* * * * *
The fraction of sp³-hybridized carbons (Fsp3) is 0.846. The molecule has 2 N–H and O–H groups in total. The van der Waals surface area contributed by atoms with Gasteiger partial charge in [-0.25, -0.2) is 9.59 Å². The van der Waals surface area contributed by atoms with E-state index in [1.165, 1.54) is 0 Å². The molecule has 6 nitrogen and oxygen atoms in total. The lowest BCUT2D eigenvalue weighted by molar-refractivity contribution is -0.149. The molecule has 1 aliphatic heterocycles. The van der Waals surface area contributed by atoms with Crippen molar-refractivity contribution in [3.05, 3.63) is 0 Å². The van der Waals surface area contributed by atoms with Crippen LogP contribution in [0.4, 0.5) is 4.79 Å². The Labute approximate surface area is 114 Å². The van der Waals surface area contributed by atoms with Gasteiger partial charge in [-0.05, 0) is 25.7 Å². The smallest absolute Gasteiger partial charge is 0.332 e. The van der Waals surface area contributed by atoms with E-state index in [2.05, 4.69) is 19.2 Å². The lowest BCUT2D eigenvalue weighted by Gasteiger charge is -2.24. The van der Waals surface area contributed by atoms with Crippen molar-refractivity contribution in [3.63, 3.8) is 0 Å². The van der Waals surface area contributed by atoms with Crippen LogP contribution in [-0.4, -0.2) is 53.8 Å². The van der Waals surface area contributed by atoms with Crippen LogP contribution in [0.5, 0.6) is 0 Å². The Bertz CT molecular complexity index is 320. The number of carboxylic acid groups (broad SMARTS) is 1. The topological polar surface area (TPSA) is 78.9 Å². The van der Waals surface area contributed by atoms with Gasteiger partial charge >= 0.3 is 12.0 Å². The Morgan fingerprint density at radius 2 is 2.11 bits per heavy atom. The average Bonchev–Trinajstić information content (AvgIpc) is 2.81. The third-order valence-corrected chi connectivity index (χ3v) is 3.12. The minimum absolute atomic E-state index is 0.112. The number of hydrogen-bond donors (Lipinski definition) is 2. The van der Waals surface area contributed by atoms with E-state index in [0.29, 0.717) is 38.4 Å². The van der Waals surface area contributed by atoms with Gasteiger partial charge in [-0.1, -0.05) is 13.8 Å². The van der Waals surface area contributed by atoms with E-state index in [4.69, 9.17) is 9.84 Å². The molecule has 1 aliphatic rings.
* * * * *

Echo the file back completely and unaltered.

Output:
The fraction of sp³-hybridized carbons (Fsp3) is 0.846. The molecule has 2 N–H and O–H groups in total. The van der Waals surface area contributed by atoms with Gasteiger partial charge in [-0.25, -0.2) is 9.59 Å². The van der Waals surface area contributed by atoms with E-state index in [1.165, 1.54) is 0 Å². The molecule has 6 nitrogen and oxygen atoms in total. The lowest BCUT2D eigenvalue weighted by molar-refractivity contribution is -0.149. The molecule has 1 aliphatic heterocycles. The van der Waals surface area contributed by atoms with Crippen molar-refractivity contribution in [3.05, 3.63) is 0 Å². The van der Waals surface area contributed by atoms with Crippen LogP contribution in [0.4, 0.5) is 4.79 Å². The Labute approximate surface area is 114 Å². The van der Waals surface area contributed by atoms with Gasteiger partial charge in [-0.05, 0) is 25.7 Å². The smallest absolute Gasteiger partial charge is 0.332 e. The van der Waals surface area contributed by atoms with E-state index in [2.05, 4.69) is 19.2 Å². The lowest BCUT2D eigenvalue weighted by Gasteiger charge is -2.24. The van der Waals surface area contributed by atoms with Crippen molar-refractivity contribution in [3.63, 3.8) is 0 Å². The van der Waals surface area contributed by atoms with Crippen LogP contribution in [-0.4, -0.2) is 53.8 Å². The van der Waals surface area contributed by atoms with Crippen LogP contribution in [0.5, 0.6) is 0 Å². The Bertz CT molecular complexity index is 320. The number of carboxylic acid groups (broad SMARTS) is 1. The topological polar surface area (TPSA) is 78.9 Å². The van der Waals surface area contributed by atoms with Gasteiger partial charge >= 0.3 is 12.0 Å². The Morgan fingerprint density at radius 2 is 2.11 bits per heavy atom. The average Bonchev–Trinajstić information content (AvgIpc) is 2.81. The third-order valence-corrected chi connectivity index (χ3v) is 3.12. The minimum absolute atomic E-state index is 0.112. The number of hydrogen-bond donors (Lipinski definition) is 2. The van der Waals surface area contributed by atoms with E-state index in [0.29, 0.717) is 38.4 Å². The van der Waals surface area contributed by atoms with Gasteiger partial charge in [-0.1, -0.05) is 13.8 Å². The van der Waals surface area contributed by atoms with E-state index in [4.69, 9.17) is 9.84 Å². The molecule has 1 aliphatic rings.